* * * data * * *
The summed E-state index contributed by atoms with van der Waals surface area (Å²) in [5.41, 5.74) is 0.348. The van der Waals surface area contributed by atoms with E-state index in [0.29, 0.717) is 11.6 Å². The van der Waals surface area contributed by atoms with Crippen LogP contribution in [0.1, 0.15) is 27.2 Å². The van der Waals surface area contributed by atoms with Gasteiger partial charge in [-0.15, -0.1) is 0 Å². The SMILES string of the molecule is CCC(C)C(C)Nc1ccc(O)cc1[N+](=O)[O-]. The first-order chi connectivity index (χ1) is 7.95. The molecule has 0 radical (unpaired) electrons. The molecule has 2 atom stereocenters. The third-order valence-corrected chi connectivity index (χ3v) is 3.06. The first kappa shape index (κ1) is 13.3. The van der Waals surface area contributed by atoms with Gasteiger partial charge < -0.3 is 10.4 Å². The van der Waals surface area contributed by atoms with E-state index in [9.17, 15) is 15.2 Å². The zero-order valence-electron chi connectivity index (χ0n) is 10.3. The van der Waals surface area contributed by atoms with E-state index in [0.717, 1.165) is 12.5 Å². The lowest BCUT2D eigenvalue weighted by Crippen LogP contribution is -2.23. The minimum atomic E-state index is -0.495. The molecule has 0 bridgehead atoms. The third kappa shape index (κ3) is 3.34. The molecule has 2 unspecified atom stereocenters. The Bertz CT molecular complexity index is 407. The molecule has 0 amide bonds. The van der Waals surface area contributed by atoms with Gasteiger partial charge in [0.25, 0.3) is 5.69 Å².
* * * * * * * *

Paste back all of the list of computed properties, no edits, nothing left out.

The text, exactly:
The summed E-state index contributed by atoms with van der Waals surface area (Å²) in [5.41, 5.74) is 0.348. The van der Waals surface area contributed by atoms with E-state index in [0.29, 0.717) is 11.6 Å². The van der Waals surface area contributed by atoms with Crippen LogP contribution in [0.1, 0.15) is 27.2 Å². The van der Waals surface area contributed by atoms with Gasteiger partial charge in [-0.15, -0.1) is 0 Å². The SMILES string of the molecule is CCC(C)C(C)Nc1ccc(O)cc1[N+](=O)[O-]. The first-order chi connectivity index (χ1) is 7.95. The molecule has 0 radical (unpaired) electrons. The molecule has 2 atom stereocenters. The third-order valence-corrected chi connectivity index (χ3v) is 3.06. The first kappa shape index (κ1) is 13.3. The van der Waals surface area contributed by atoms with Gasteiger partial charge < -0.3 is 10.4 Å². The van der Waals surface area contributed by atoms with E-state index in [9.17, 15) is 15.2 Å². The zero-order valence-electron chi connectivity index (χ0n) is 10.3. The van der Waals surface area contributed by atoms with E-state index in [0.717, 1.165) is 12.5 Å². The lowest BCUT2D eigenvalue weighted by Crippen LogP contribution is -2.23. The minimum atomic E-state index is -0.495. The molecule has 0 bridgehead atoms. The third kappa shape index (κ3) is 3.34. The molecule has 2 unspecified atom stereocenters. The Bertz CT molecular complexity index is 407. The molecule has 0 amide bonds. The van der Waals surface area contributed by atoms with Gasteiger partial charge in [0.25, 0.3) is 5.69 Å².